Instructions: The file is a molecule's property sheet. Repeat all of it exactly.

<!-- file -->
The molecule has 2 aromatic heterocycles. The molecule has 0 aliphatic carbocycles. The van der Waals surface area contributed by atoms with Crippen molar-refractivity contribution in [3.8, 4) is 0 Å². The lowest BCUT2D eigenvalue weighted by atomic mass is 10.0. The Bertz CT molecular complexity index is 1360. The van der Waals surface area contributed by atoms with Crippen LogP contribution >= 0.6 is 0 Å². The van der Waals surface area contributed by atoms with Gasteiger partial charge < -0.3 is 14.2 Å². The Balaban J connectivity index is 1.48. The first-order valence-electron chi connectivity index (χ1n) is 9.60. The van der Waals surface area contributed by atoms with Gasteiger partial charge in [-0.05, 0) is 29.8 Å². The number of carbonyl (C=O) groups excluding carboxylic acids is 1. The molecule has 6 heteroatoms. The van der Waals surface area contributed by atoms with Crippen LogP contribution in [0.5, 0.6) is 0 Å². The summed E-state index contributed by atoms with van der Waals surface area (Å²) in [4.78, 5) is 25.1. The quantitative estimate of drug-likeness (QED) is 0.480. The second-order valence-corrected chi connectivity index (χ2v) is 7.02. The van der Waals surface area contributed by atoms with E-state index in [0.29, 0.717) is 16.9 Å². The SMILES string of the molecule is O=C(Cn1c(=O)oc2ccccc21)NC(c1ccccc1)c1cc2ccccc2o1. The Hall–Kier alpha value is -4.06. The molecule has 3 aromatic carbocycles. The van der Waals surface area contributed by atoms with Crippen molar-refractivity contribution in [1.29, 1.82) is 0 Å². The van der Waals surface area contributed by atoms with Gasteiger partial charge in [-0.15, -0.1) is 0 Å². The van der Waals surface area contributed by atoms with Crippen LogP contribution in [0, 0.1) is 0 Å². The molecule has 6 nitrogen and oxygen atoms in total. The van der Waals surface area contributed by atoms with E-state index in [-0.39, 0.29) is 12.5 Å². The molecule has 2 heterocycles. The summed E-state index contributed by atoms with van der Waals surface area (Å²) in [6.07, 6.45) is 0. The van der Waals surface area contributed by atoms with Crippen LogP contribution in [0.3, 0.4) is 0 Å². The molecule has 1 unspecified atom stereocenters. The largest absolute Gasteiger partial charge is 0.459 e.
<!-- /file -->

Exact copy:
The molecule has 2 aromatic heterocycles. The molecule has 0 aliphatic carbocycles. The van der Waals surface area contributed by atoms with Crippen molar-refractivity contribution in [3.8, 4) is 0 Å². The lowest BCUT2D eigenvalue weighted by atomic mass is 10.0. The Bertz CT molecular complexity index is 1360. The van der Waals surface area contributed by atoms with Crippen LogP contribution >= 0.6 is 0 Å². The van der Waals surface area contributed by atoms with Gasteiger partial charge < -0.3 is 14.2 Å². The Balaban J connectivity index is 1.48. The first-order valence-electron chi connectivity index (χ1n) is 9.60. The van der Waals surface area contributed by atoms with Gasteiger partial charge in [-0.05, 0) is 29.8 Å². The number of carbonyl (C=O) groups excluding carboxylic acids is 1. The molecule has 6 heteroatoms. The van der Waals surface area contributed by atoms with Crippen LogP contribution in [0.5, 0.6) is 0 Å². The summed E-state index contributed by atoms with van der Waals surface area (Å²) in [4.78, 5) is 25.1. The quantitative estimate of drug-likeness (QED) is 0.480. The second-order valence-corrected chi connectivity index (χ2v) is 7.02. The van der Waals surface area contributed by atoms with E-state index in [0.29, 0.717) is 16.9 Å². The SMILES string of the molecule is O=C(Cn1c(=O)oc2ccccc21)NC(c1ccccc1)c1cc2ccccc2o1. The Hall–Kier alpha value is -4.06. The molecule has 3 aromatic carbocycles. The van der Waals surface area contributed by atoms with Crippen molar-refractivity contribution in [1.29, 1.82) is 0 Å². The van der Waals surface area contributed by atoms with Gasteiger partial charge in [-0.15, -0.1) is 0 Å². The van der Waals surface area contributed by atoms with Crippen LogP contribution in [0, 0.1) is 0 Å². The molecule has 6 nitrogen and oxygen atoms in total. The van der Waals surface area contributed by atoms with E-state index in [-0.39, 0.29) is 12.5 Å². The molecule has 2 heterocycles. The summed E-state index contributed by atoms with van der Waals surface area (Å²) in [6.07, 6.45) is 0. The van der Waals surface area contributed by atoms with Crippen LogP contribution in [0.3, 0.4) is 0 Å². The molecule has 1 unspecified atom stereocenters. The largest absolute Gasteiger partial charge is 0.459 e.